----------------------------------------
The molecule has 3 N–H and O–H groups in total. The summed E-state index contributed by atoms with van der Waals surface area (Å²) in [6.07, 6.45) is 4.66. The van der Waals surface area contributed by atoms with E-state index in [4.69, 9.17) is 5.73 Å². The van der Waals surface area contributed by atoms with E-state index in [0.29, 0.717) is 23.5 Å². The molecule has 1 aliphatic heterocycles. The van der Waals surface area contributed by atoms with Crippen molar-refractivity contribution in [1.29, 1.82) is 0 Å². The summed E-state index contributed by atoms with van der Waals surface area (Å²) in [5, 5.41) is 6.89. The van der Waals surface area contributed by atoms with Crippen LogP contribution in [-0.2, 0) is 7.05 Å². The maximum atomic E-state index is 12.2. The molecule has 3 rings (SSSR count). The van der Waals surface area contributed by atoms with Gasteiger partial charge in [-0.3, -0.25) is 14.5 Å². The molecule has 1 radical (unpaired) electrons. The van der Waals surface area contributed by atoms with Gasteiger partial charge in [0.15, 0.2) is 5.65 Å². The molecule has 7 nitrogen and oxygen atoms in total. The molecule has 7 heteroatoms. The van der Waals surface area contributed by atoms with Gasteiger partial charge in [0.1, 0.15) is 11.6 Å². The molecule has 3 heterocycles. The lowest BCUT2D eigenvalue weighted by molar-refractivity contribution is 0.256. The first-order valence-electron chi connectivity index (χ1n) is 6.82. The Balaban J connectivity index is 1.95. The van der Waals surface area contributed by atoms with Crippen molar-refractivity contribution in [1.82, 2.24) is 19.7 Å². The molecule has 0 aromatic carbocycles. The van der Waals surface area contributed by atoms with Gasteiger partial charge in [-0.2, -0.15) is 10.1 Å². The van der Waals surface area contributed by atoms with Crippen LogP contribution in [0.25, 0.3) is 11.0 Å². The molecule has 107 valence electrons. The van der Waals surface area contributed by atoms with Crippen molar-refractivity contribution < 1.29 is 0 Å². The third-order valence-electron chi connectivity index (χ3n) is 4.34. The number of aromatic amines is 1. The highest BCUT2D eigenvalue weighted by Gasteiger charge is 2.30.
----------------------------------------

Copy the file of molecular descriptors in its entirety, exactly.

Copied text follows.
The molecule has 3 N–H and O–H groups in total. The summed E-state index contributed by atoms with van der Waals surface area (Å²) in [6.07, 6.45) is 4.66. The van der Waals surface area contributed by atoms with E-state index in [4.69, 9.17) is 5.73 Å². The van der Waals surface area contributed by atoms with E-state index in [0.29, 0.717) is 23.5 Å². The molecule has 1 aliphatic heterocycles. The van der Waals surface area contributed by atoms with Crippen molar-refractivity contribution in [1.29, 1.82) is 0 Å². The summed E-state index contributed by atoms with van der Waals surface area (Å²) in [5, 5.41) is 6.89. The van der Waals surface area contributed by atoms with Crippen LogP contribution in [-0.2, 0) is 7.05 Å². The maximum atomic E-state index is 12.2. The molecule has 3 rings (SSSR count). The van der Waals surface area contributed by atoms with Gasteiger partial charge in [-0.3, -0.25) is 14.5 Å². The molecule has 1 radical (unpaired) electrons. The van der Waals surface area contributed by atoms with Gasteiger partial charge in [0.15, 0.2) is 5.65 Å². The molecule has 7 nitrogen and oxygen atoms in total. The molecule has 7 heteroatoms. The van der Waals surface area contributed by atoms with Gasteiger partial charge in [0.1, 0.15) is 11.6 Å². The molecule has 3 heterocycles. The lowest BCUT2D eigenvalue weighted by molar-refractivity contribution is 0.256. The first-order valence-electron chi connectivity index (χ1n) is 6.82. The Balaban J connectivity index is 1.95. The van der Waals surface area contributed by atoms with Crippen molar-refractivity contribution in [1.82, 2.24) is 19.7 Å². The molecule has 0 aromatic carbocycles. The van der Waals surface area contributed by atoms with Gasteiger partial charge in [-0.2, -0.15) is 10.1 Å². The van der Waals surface area contributed by atoms with Crippen LogP contribution in [0.25, 0.3) is 11.0 Å². The molecule has 107 valence electrons. The van der Waals surface area contributed by atoms with Crippen molar-refractivity contribution < 1.29 is 0 Å². The third-order valence-electron chi connectivity index (χ3n) is 4.34. The number of aromatic amines is 1. The highest BCUT2D eigenvalue weighted by Gasteiger charge is 2.30.